Rethinking ministry.

During December a number of things caught me by surprise. A family issue saw me dropping things to take my son on a mini road trip through our Snowy Mountain regions. Lack of cash over the Christmas period got me thinking and praying about paid employment and the need to provide more for my family; and a opportunity came up to apply for the position of a paid community chaplain in a more affluent area – a position which kinda got me extremely excited about. 

However, a few weeks later and 2 days into the new year, I have come to the understanding that under God, I am in the right area where he wants me to minister. I love this area and I love the people I have come to call friends in this area. Certainly it can be a rough area. My peaceful time of relaxation in my lounge room on New Years eve afternoon was shattered through the sounds of angry voices reverberating from the bus stop across the road. A couple were fighting and yelling at each other. She louder then he. It didn’t take long to see that alcohol was the culprit, and most likely compounded by a cocktail of drugs. So my wife and I quietly stood on our porch praying for God to reveal his love to them and cover them with a blanket of peace. 

That afternoon I read a friends status on Face Book saying he was a bit low, so I went and visited him. His youngest daughter came out to us as we were chatting and placed a young puppy in my arms. I continued to pat this little bundle of joy, pulling on his little ears, playing with his chin as I listened to my mate share not only about his struggles of life; but also his plans for the new year to put his family first. Today I visited another friend, whom I gave a lift into town. He is a rough man. Some would call him violent; though he has shown me nothing but respect. I would hate to walk in his shoes. Many of his experiences stem from life choices. But many of them stem from many life experiences which he had no control over either.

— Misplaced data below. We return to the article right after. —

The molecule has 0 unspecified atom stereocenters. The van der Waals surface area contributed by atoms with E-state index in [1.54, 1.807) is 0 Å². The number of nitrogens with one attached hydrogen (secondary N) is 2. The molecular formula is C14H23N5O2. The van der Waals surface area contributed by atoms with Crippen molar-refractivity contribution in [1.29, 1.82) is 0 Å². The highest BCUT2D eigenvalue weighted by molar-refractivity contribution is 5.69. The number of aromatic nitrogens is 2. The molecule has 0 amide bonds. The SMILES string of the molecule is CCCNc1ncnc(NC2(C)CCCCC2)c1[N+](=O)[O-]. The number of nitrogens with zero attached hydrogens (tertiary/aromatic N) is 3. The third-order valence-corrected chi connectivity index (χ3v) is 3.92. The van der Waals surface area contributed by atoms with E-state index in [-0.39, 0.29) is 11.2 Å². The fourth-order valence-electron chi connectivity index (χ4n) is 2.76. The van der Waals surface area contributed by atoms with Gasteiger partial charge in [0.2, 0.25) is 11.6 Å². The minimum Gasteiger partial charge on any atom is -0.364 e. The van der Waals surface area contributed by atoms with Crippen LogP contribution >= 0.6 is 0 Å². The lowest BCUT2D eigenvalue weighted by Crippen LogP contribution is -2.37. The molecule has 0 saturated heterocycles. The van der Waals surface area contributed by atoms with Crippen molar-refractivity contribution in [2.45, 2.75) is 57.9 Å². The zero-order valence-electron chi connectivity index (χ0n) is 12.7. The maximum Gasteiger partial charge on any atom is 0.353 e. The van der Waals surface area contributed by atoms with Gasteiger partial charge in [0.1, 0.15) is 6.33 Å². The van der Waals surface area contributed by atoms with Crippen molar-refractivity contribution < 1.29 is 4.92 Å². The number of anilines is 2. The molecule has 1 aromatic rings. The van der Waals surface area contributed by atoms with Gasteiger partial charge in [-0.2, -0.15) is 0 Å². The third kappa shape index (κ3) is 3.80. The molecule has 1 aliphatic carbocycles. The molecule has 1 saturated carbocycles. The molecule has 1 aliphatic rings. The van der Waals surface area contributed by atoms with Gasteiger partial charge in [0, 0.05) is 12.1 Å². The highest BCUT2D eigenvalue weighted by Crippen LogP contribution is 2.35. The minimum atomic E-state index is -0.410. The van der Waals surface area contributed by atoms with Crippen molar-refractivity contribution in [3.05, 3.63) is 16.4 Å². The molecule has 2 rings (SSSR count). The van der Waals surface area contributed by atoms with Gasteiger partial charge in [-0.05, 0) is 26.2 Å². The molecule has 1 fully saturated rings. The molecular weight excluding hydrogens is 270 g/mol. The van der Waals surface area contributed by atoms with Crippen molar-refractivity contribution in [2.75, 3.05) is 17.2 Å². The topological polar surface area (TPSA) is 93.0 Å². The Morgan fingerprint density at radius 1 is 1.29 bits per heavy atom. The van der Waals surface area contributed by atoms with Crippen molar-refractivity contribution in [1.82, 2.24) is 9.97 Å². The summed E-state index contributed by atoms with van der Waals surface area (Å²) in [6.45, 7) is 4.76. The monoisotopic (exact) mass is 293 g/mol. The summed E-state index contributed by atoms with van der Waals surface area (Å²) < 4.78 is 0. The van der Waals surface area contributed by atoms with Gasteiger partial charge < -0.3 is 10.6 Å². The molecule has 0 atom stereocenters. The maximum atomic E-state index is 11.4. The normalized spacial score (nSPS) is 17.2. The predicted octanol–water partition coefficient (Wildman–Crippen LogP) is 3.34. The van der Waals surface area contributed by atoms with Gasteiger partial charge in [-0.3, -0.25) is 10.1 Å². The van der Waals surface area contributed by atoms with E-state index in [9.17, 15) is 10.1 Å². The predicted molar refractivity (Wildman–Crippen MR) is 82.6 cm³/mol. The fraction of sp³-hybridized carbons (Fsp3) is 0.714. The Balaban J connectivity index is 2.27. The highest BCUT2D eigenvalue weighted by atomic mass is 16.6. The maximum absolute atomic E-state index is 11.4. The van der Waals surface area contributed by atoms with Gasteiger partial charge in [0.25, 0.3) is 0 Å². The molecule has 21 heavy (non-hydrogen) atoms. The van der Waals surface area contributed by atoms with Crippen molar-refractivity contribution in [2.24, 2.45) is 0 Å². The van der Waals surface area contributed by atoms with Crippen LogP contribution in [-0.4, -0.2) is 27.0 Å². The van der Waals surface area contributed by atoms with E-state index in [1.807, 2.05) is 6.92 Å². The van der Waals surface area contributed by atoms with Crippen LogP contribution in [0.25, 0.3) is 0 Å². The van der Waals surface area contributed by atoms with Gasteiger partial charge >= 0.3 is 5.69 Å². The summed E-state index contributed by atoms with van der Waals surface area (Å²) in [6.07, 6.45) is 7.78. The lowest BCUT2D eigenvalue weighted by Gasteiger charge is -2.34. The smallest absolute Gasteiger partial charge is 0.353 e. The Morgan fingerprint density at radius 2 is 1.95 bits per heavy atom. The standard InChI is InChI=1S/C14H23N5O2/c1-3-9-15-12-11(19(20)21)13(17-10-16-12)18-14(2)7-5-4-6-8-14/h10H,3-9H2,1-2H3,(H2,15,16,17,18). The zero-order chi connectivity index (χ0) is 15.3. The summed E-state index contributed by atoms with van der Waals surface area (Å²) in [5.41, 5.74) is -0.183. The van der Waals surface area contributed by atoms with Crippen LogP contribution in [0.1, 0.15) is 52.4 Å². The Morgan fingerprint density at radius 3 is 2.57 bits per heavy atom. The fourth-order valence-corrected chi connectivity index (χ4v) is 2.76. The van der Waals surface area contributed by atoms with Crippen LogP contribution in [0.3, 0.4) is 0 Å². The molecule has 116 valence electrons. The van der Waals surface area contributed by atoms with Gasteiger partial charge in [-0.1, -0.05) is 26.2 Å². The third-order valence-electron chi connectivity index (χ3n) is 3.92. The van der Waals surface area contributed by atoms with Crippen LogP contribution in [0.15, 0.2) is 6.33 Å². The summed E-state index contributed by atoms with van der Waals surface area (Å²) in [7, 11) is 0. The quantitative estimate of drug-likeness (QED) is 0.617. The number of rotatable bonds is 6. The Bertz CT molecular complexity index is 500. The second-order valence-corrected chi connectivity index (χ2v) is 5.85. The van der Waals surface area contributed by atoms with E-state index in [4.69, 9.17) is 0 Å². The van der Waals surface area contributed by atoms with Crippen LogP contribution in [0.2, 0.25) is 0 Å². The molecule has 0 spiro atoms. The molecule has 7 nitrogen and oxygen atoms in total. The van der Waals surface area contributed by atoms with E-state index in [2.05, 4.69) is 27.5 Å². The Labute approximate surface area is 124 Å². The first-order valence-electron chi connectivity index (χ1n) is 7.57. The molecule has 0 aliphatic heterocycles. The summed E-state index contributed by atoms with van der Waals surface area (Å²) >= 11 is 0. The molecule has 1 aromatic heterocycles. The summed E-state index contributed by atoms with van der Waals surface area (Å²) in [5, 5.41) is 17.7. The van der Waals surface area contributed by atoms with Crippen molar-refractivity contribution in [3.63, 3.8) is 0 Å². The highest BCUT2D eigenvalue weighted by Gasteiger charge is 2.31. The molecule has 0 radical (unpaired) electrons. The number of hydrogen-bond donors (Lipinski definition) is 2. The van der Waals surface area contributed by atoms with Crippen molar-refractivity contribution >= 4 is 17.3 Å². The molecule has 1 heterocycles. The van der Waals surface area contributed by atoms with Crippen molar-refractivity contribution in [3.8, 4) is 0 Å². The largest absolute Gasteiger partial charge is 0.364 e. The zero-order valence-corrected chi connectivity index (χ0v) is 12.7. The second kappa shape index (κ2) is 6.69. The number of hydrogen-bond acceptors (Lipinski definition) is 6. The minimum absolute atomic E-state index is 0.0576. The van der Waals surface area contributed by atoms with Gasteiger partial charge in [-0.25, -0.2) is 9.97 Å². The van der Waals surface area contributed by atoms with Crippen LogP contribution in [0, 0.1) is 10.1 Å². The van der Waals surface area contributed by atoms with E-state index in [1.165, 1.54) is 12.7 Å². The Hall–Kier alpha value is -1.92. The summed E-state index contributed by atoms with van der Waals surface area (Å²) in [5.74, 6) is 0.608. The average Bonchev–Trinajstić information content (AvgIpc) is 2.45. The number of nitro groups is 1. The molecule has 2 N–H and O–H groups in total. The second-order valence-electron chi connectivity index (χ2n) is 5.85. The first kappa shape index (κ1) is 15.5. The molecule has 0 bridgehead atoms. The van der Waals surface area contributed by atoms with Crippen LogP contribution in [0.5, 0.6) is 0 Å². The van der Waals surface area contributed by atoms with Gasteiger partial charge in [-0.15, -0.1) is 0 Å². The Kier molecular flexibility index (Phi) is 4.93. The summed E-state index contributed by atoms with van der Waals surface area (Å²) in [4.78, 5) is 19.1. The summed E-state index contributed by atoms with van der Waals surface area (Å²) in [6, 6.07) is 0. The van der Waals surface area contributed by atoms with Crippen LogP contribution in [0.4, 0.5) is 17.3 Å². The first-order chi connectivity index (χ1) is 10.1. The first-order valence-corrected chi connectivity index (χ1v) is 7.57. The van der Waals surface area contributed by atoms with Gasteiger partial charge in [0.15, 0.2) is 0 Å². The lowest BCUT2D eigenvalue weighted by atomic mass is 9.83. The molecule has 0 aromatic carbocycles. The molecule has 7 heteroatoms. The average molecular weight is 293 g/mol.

What is remarkable about both these men is that they are men of faith. Granted their faith is showing forth like a small seedling emerging from the compost heap of life. There is need for much healing. There is need for much growth. And indeed they have grown heaps. 18 months ago when I first met them, they wouldn’t say anything at our men’s meetings. They wouldn’t share about the scriptures we were reading. They wouldn’t join in with prayer. But for what ever reason it was – mostly to do with unconditional love and acceptance of them, they continued to come. Now, they are men who are less reticent to talk about faith. They are more willing to pray with us and for us as a group. They are more willing to read the word of God in private.And one can see a change of hope and purpose in their lives. 

These guys are but a representation of the people in this area I have come to love. And so the other night I shared with my other friend about God putting on my heart to up the ante a little bit more and start meeting more regularly as a church. This is something he is interested in also. I keep reminding myself that the people Jesus gathered around him to become his first church planters were a odd and rough bunch of people. They were not the elite of society. They were not that respected within society. And so, if that was good enough for Jesus to send this bunch of people he loved into the world to tell them about him… I am more than happy to rub shoulders with those the Holy Spirit has brought my way to make his name known in this area also. 

As for the need for finances…God knows all we need and promises to provide all we need as we go about doing what he has called us to do. And so once again, instead of thinking of lack – my faith abounds and peace and hope is the result that indeed, God has it all under control. And indeed, when ever I look back over my life, he has never let me down – even if I didn’t recognize it at the time. 

Simply put, we are called to love.

Lisa Robinson has written an excellent blog article on Parchment and Pen called, Can We Stop Fearing Love, linking to a article on Christianity Today.  She writes, 

I observe that Christians of the conservative stripe, who really care about not losing truth and sound doctrine tend to downplay it. In fact, I think in some cases there is this fear that if we talk about love too much it will somehow unravel our theology. If we let love be our motive that somehow propels us into liberalism. Why is this? Why do we fear losing something of sound theology if we talk about love too much?

Dave Black contributes some excellent thoughts to this discussion from 1 Thessalonians

The Good News we brought came to you not only with words but also with power, with the Holy Spirit, and with complete certainty. In the same way you know what kind of people we were while we were with you and the good things we did for you.